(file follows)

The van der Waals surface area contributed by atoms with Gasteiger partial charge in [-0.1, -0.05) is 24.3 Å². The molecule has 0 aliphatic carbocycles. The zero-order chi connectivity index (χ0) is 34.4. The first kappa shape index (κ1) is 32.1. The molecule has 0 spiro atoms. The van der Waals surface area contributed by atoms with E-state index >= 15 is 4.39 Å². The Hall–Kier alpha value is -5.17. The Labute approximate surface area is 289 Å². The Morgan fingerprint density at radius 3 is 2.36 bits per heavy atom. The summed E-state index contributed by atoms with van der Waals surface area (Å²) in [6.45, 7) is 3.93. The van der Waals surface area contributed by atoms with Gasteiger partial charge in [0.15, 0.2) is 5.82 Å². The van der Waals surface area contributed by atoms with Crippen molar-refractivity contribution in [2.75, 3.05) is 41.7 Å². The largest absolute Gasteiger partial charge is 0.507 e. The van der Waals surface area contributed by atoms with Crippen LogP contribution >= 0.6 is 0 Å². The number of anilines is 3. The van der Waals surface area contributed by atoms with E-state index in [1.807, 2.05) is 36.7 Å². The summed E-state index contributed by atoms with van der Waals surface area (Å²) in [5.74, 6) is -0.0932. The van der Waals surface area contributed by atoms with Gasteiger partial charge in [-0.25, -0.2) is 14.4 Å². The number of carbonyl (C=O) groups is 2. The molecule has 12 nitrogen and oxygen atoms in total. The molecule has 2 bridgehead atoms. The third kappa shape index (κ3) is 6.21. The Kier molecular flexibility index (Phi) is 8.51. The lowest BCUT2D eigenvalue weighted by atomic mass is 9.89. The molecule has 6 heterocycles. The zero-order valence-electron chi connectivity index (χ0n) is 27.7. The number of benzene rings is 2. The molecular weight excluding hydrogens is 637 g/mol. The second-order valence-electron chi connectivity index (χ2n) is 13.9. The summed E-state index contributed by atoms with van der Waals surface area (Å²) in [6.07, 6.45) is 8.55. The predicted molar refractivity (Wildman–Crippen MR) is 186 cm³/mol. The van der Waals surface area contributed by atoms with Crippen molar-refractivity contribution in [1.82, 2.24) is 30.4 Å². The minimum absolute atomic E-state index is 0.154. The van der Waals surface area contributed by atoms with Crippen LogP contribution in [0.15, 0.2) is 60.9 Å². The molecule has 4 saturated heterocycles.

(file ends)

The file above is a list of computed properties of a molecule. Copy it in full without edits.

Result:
The van der Waals surface area contributed by atoms with Gasteiger partial charge in [-0.1, -0.05) is 24.3 Å². The molecule has 0 aliphatic carbocycles. The zero-order chi connectivity index (χ0) is 34.4. The first kappa shape index (κ1) is 32.1. The molecule has 0 spiro atoms. The van der Waals surface area contributed by atoms with E-state index >= 15 is 4.39 Å². The Hall–Kier alpha value is -5.17. The Labute approximate surface area is 289 Å². The Morgan fingerprint density at radius 3 is 2.36 bits per heavy atom. The summed E-state index contributed by atoms with van der Waals surface area (Å²) in [6.45, 7) is 3.93. The van der Waals surface area contributed by atoms with Gasteiger partial charge in [0.15, 0.2) is 5.82 Å². The van der Waals surface area contributed by atoms with Crippen molar-refractivity contribution in [2.75, 3.05) is 41.7 Å². The largest absolute Gasteiger partial charge is 0.507 e. The van der Waals surface area contributed by atoms with Crippen LogP contribution >= 0.6 is 0 Å². The number of anilines is 3. The van der Waals surface area contributed by atoms with E-state index in [1.807, 2.05) is 36.7 Å². The summed E-state index contributed by atoms with van der Waals surface area (Å²) in [5.74, 6) is -0.0932. The van der Waals surface area contributed by atoms with Gasteiger partial charge in [-0.25, -0.2) is 14.4 Å². The number of carbonyl (C=O) groups is 2. The molecule has 12 nitrogen and oxygen atoms in total. The molecule has 2 bridgehead atoms. The third kappa shape index (κ3) is 6.21. The Kier molecular flexibility index (Phi) is 8.51. The lowest BCUT2D eigenvalue weighted by atomic mass is 9.89. The molecule has 6 heterocycles. The zero-order valence-electron chi connectivity index (χ0n) is 27.7. The number of benzene rings is 2. The molecular weight excluding hydrogens is 637 g/mol. The second-order valence-electron chi connectivity index (χ2n) is 13.9. The summed E-state index contributed by atoms with van der Waals surface area (Å²) in [6.07, 6.45) is 8.55. The predicted molar refractivity (Wildman–Crippen MR) is 186 cm³/mol. The van der Waals surface area contributed by atoms with Crippen molar-refractivity contribution in [1.82, 2.24) is 30.4 Å². The minimum absolute atomic E-state index is 0.154. The van der Waals surface area contributed by atoms with Crippen LogP contribution in [0.15, 0.2) is 60.9 Å². The molecule has 4 saturated heterocycles.